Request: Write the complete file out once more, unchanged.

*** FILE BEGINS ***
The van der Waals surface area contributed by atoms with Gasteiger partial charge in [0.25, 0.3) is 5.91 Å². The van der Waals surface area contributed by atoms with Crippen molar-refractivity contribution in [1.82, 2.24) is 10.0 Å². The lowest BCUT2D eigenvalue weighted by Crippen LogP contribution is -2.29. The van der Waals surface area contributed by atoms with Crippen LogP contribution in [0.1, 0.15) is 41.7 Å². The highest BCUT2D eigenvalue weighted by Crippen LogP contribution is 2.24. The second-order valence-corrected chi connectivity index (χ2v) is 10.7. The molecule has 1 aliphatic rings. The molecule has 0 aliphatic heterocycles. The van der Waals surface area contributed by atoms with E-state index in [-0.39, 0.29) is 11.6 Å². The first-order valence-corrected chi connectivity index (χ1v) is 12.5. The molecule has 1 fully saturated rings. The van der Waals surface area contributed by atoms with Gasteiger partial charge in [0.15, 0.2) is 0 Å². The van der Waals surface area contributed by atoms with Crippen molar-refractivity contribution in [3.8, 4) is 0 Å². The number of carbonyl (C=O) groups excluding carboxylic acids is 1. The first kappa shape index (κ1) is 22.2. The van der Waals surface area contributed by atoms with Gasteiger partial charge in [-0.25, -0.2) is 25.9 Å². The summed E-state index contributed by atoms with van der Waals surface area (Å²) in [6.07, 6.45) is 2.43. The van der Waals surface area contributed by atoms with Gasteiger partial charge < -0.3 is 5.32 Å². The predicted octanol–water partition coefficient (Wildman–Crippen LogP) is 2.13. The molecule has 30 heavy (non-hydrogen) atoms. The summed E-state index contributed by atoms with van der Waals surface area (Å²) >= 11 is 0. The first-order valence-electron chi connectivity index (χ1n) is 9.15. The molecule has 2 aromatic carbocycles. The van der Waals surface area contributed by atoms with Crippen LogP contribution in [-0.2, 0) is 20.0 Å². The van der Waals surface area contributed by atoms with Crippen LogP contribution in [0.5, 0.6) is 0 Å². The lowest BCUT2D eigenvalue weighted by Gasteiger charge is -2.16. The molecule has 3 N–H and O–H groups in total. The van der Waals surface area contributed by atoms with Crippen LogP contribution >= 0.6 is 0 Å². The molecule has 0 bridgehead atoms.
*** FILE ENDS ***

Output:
The van der Waals surface area contributed by atoms with Gasteiger partial charge in [0.25, 0.3) is 5.91 Å². The van der Waals surface area contributed by atoms with Crippen molar-refractivity contribution in [1.82, 2.24) is 10.0 Å². The lowest BCUT2D eigenvalue weighted by Crippen LogP contribution is -2.29. The van der Waals surface area contributed by atoms with Crippen LogP contribution in [0.1, 0.15) is 41.7 Å². The highest BCUT2D eigenvalue weighted by Crippen LogP contribution is 2.24. The second-order valence-corrected chi connectivity index (χ2v) is 10.7. The molecule has 1 aliphatic rings. The molecule has 0 aliphatic heterocycles. The van der Waals surface area contributed by atoms with E-state index in [-0.39, 0.29) is 11.6 Å². The first-order valence-corrected chi connectivity index (χ1v) is 12.5. The molecule has 1 fully saturated rings. The van der Waals surface area contributed by atoms with Gasteiger partial charge in [0.15, 0.2) is 0 Å². The van der Waals surface area contributed by atoms with Crippen molar-refractivity contribution in [3.8, 4) is 0 Å². The number of carbonyl (C=O) groups excluding carboxylic acids is 1. The first kappa shape index (κ1) is 22.2. The van der Waals surface area contributed by atoms with Gasteiger partial charge in [-0.25, -0.2) is 25.9 Å². The summed E-state index contributed by atoms with van der Waals surface area (Å²) in [6.07, 6.45) is 2.43. The van der Waals surface area contributed by atoms with Gasteiger partial charge < -0.3 is 5.32 Å². The predicted octanol–water partition coefficient (Wildman–Crippen LogP) is 2.13. The molecule has 30 heavy (non-hydrogen) atoms. The summed E-state index contributed by atoms with van der Waals surface area (Å²) >= 11 is 0. The first-order valence-electron chi connectivity index (χ1n) is 9.15. The molecule has 2 aromatic carbocycles. The van der Waals surface area contributed by atoms with Crippen LogP contribution in [-0.2, 0) is 20.0 Å². The van der Waals surface area contributed by atoms with Crippen LogP contribution in [0.5, 0.6) is 0 Å². The lowest BCUT2D eigenvalue weighted by Gasteiger charge is -2.16. The molecule has 3 N–H and O–H groups in total. The van der Waals surface area contributed by atoms with Crippen LogP contribution >= 0.6 is 0 Å². The molecule has 0 bridgehead atoms.